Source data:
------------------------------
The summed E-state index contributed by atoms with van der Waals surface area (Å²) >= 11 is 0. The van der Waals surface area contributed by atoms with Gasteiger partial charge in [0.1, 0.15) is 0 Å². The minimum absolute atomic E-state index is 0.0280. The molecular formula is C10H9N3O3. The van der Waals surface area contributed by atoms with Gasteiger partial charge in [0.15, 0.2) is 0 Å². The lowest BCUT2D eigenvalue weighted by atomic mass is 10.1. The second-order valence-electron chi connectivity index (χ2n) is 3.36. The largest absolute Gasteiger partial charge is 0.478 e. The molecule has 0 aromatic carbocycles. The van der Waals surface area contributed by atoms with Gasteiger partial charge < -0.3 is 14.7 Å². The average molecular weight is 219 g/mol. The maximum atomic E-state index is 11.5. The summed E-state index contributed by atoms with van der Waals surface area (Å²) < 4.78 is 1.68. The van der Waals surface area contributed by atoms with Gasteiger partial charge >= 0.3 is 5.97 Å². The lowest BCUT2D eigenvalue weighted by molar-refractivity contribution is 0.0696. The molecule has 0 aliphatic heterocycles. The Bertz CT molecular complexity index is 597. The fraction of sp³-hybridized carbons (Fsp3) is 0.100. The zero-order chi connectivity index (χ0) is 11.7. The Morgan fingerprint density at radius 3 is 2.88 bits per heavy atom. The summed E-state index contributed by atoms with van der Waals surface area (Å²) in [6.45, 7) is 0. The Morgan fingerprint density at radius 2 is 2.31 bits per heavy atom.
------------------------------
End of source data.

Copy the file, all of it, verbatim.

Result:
The summed E-state index contributed by atoms with van der Waals surface area (Å²) >= 11 is 0. The van der Waals surface area contributed by atoms with Gasteiger partial charge in [0.1, 0.15) is 0 Å². The minimum absolute atomic E-state index is 0.0280. The molecular formula is C10H9N3O3. The van der Waals surface area contributed by atoms with Gasteiger partial charge in [0.15, 0.2) is 0 Å². The lowest BCUT2D eigenvalue weighted by atomic mass is 10.1. The second-order valence-electron chi connectivity index (χ2n) is 3.36. The largest absolute Gasteiger partial charge is 0.478 e. The molecule has 0 aromatic carbocycles. The van der Waals surface area contributed by atoms with Gasteiger partial charge < -0.3 is 14.7 Å². The average molecular weight is 219 g/mol. The maximum atomic E-state index is 11.5. The summed E-state index contributed by atoms with van der Waals surface area (Å²) < 4.78 is 1.68. The van der Waals surface area contributed by atoms with Gasteiger partial charge >= 0.3 is 5.97 Å². The lowest BCUT2D eigenvalue weighted by molar-refractivity contribution is 0.0696. The molecule has 0 aliphatic heterocycles. The Bertz CT molecular complexity index is 597. The fraction of sp³-hybridized carbons (Fsp3) is 0.100. The zero-order chi connectivity index (χ0) is 11.7. The Morgan fingerprint density at radius 3 is 2.88 bits per heavy atom. The summed E-state index contributed by atoms with van der Waals surface area (Å²) in [6.45, 7) is 0. The Morgan fingerprint density at radius 2 is 2.31 bits per heavy atom.